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Parents and Students Confront Challenges of Hybrid Learning

schoolbusHow’s the reopening going at the Scarsdale Schools? According to some parents, it’s been a frustrating experience. After prolonged negotiations between the district, the teachers and parents this summer, it appeared that a balance had been struck between the parent’s wish for some in-person learning and teachers’ desire to limit exposure to students and the virus. In order to mitigate risk, it was agreed that high school students would attend school two mornings per week, middle school students two days per week and elementary school students for two hour sessions, either mornings or afternoons, four days a week with alternating Wednesdays. For high school and middle school students, Wednesdays were set aside for professional development, tutorials and special help.

Though the agreement seemed reasonable to many, once implemented, the plan’s shortcomings are irking many parents and students.

First we have heard from many that in-person teaching is limited. Even when the high school students are in school for their two mornings, their schedules are peppered with free periods and study halls. Parents are wondering why students can’t have a full morning of academics for the limited time they are in class. Who needs to go to school to have a free period?

Another bone of contention is the decision to have no synchronous learning on Wednesdays, which leave students unaccountable on Tuesday nights and Wednesdays. Though there should be asynchronous learning going on, some parents have suggested that their kids can complete their assignments too quickly. They have dubbed Wednesdays, “Netflix Wednesdays” and are asking if Wednesday is the new Sunday. Other parents are asking why teachers are working fewer hours than they would work if students were in school, either in school or virtually.

Compounding the problem is that students are reporting frequent “no-shows” from their high school teachers. Without any prior announcement the teacher failed to appear.

Both parents and students are concerned that at this pace they will not learn the entire curriculum and be ill prepared for regents, SAT’s, ACT’s and advanced placement tests. Some teachers have set the bar low, telling the students that they plan to cover only 54% of the usual material this year. As one mom said, “When I asked for time in school for my son rather than a full virtual program, I was not told that it would mean a tradeoff of 50% of the curriculum. Had I known, we may have opted for a fully virtual program.”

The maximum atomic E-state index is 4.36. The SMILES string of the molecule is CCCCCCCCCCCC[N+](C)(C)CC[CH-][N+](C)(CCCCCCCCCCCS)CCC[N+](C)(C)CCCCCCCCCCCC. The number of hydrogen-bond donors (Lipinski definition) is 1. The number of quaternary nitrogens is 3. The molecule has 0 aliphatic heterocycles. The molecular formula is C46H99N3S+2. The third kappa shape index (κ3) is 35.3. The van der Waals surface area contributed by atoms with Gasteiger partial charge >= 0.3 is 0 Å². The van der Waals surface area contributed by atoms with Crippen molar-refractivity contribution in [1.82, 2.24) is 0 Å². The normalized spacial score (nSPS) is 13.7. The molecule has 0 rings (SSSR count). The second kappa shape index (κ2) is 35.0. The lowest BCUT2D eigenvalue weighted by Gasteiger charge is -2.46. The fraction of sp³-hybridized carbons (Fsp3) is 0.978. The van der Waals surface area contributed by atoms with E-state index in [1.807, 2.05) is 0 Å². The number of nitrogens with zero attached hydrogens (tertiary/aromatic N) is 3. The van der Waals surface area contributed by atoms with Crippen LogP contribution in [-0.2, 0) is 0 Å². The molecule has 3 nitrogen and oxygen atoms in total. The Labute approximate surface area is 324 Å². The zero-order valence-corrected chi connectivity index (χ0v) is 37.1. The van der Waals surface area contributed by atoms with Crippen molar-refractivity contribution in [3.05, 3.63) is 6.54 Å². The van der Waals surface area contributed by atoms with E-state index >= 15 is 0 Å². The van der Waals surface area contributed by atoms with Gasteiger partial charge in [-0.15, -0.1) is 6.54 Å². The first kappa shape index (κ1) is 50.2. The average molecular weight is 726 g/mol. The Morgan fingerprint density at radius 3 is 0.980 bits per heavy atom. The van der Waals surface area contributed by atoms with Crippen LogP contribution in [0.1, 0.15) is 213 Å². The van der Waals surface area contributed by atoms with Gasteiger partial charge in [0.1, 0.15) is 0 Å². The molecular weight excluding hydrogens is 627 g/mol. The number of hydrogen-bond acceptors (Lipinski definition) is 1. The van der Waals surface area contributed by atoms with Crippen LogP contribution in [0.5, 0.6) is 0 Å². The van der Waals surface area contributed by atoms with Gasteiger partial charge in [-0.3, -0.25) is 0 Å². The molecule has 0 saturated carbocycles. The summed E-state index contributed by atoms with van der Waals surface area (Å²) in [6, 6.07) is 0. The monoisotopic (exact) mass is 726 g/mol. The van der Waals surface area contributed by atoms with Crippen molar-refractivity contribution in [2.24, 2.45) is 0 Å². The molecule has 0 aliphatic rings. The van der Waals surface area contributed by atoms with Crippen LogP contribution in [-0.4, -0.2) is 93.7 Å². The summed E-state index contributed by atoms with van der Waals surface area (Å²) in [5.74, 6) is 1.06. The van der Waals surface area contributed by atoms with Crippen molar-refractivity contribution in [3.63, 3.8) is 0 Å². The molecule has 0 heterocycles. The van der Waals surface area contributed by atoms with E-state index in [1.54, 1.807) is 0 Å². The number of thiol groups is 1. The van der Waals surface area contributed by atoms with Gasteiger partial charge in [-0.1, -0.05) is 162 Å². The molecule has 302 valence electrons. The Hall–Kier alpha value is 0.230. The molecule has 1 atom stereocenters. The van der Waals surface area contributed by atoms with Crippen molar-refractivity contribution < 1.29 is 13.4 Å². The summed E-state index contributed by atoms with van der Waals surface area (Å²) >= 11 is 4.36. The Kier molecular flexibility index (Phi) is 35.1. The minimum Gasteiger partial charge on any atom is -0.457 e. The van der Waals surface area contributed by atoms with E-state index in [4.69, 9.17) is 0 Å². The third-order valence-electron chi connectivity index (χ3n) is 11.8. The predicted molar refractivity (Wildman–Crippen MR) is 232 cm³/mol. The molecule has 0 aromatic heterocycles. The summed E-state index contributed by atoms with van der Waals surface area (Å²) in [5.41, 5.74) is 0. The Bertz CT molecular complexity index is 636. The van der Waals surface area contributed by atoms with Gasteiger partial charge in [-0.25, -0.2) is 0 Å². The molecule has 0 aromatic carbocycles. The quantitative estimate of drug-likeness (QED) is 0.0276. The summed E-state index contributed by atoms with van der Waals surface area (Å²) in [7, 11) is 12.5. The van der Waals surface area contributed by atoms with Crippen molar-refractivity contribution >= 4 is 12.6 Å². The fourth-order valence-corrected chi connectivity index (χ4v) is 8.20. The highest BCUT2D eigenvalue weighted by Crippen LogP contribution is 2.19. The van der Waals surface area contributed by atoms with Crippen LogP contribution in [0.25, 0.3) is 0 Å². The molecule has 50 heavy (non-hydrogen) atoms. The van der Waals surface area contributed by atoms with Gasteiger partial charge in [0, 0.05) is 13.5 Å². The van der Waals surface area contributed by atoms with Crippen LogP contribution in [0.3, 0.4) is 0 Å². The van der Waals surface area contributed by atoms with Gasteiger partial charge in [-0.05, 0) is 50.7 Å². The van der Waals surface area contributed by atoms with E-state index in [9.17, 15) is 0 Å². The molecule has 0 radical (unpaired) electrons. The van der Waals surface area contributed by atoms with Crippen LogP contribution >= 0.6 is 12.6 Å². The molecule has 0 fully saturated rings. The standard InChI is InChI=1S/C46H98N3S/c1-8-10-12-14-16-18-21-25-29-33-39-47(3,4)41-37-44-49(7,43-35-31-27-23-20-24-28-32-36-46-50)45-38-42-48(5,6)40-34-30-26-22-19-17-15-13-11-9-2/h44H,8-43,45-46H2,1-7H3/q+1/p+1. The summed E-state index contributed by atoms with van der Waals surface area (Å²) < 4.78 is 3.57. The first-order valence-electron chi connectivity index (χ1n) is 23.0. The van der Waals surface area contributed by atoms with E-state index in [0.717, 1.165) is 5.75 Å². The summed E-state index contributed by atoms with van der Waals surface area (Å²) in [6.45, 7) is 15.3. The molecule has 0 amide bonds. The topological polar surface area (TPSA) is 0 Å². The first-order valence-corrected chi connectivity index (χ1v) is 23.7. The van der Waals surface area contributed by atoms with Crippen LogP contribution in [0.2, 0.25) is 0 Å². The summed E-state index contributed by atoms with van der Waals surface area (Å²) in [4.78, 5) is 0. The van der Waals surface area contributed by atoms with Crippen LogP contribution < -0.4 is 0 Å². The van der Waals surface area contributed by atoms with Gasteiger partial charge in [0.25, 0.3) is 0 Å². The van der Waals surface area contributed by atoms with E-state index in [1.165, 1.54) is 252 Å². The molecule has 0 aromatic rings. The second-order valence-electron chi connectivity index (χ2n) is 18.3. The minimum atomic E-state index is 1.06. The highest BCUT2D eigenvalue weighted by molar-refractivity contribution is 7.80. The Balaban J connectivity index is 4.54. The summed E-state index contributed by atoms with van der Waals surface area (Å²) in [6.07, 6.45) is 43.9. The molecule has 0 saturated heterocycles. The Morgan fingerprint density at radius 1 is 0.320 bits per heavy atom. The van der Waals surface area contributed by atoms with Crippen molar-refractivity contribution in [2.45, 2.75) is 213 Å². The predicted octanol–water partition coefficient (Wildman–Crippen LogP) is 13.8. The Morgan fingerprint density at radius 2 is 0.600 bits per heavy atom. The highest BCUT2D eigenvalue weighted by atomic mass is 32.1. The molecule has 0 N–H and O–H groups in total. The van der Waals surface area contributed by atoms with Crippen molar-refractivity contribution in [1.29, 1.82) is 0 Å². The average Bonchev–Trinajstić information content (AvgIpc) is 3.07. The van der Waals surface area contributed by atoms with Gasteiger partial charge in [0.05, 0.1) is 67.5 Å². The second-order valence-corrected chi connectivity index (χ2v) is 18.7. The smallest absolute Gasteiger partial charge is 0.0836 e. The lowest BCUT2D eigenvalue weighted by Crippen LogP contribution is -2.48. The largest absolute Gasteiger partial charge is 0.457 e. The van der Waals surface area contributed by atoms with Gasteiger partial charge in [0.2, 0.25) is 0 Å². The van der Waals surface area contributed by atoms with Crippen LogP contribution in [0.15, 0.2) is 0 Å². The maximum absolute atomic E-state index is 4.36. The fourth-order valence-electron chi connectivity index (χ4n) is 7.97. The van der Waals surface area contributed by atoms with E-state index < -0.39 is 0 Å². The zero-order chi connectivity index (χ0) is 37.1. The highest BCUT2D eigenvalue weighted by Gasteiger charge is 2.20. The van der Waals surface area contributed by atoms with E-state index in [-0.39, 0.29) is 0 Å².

At a recent Board of Education meeting, multiple parents asked why the district could not livestream classes, so that students in one cohort could attend class virtually while the other cohort was in school. This would bar the need for teachers to repeat the same material twice and allow them to cover more ground. Dr. Hagerman responded to the request for livestreaming, saying that “conversations about live streaming are ongoing but that the district is mindful of the student’s amount of screen time.”

Parents of middle school students are finding it hard to have their children unsupervised three days a week. They say that’s a long time for an eleven year-old to engage in asynchronous work and activities. Some are turning to structured programs at the Y or other private schools to keep kids occupied and learning during these long weekdays.

Another mother wondered if the real reason the district wasn’t addressing these issues is that they expected a case or two of COVID to break out soon and force the entire district into a virtual program.

Meanwhile parents and students are betwixt and between, trying to find their stride in this new learning environment.

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